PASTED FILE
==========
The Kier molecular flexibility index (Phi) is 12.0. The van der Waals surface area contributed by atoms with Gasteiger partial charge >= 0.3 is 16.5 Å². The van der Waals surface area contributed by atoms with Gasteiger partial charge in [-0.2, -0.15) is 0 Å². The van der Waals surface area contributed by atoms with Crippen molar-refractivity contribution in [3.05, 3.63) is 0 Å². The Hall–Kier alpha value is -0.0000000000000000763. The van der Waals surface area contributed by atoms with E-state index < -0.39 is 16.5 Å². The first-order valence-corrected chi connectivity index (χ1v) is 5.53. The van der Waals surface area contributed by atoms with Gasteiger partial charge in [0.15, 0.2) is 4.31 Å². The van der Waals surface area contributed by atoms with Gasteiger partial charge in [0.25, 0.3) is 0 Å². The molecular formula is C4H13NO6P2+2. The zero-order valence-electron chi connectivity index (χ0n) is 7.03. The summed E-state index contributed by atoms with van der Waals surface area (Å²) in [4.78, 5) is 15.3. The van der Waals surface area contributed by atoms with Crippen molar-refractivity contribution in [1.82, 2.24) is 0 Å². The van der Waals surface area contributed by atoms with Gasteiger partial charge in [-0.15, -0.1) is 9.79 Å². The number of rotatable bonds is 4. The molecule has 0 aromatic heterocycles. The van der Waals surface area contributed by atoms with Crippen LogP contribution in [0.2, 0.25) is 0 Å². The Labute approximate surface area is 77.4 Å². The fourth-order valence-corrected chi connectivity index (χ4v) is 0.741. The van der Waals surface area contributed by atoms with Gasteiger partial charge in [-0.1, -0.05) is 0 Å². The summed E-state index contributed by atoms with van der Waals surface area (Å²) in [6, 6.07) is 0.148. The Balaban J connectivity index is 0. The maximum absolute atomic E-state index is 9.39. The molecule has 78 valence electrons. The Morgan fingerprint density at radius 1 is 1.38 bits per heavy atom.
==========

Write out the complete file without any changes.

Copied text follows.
The Kier molecular flexibility index (Phi) is 12.0. The van der Waals surface area contributed by atoms with Gasteiger partial charge >= 0.3 is 16.5 Å². The van der Waals surface area contributed by atoms with Gasteiger partial charge in [-0.2, -0.15) is 0 Å². The van der Waals surface area contributed by atoms with Crippen molar-refractivity contribution in [3.05, 3.63) is 0 Å². The Hall–Kier alpha value is -0.0000000000000000763. The van der Waals surface area contributed by atoms with E-state index < -0.39 is 16.5 Å². The first-order valence-corrected chi connectivity index (χ1v) is 5.53. The van der Waals surface area contributed by atoms with Gasteiger partial charge in [0.15, 0.2) is 4.31 Å². The van der Waals surface area contributed by atoms with Gasteiger partial charge in [0.25, 0.3) is 0 Å². The molecular formula is C4H13NO6P2+2. The zero-order valence-electron chi connectivity index (χ0n) is 7.03. The summed E-state index contributed by atoms with van der Waals surface area (Å²) in [4.78, 5) is 15.3. The van der Waals surface area contributed by atoms with Crippen molar-refractivity contribution in [1.82, 2.24) is 0 Å². The van der Waals surface area contributed by atoms with Gasteiger partial charge in [-0.15, -0.1) is 9.79 Å². The number of rotatable bonds is 4. The molecule has 0 aromatic heterocycles. The van der Waals surface area contributed by atoms with Crippen LogP contribution in [0.2, 0.25) is 0 Å². The Labute approximate surface area is 77.4 Å². The fourth-order valence-corrected chi connectivity index (χ4v) is 0.741. The van der Waals surface area contributed by atoms with Gasteiger partial charge in [-0.1, -0.05) is 0 Å². The summed E-state index contributed by atoms with van der Waals surface area (Å²) in [6, 6.07) is 0.148. The Balaban J connectivity index is 0. The maximum absolute atomic E-state index is 9.39. The molecule has 78 valence electrons. The Morgan fingerprint density at radius 1 is 1.38 bits per heavy atom.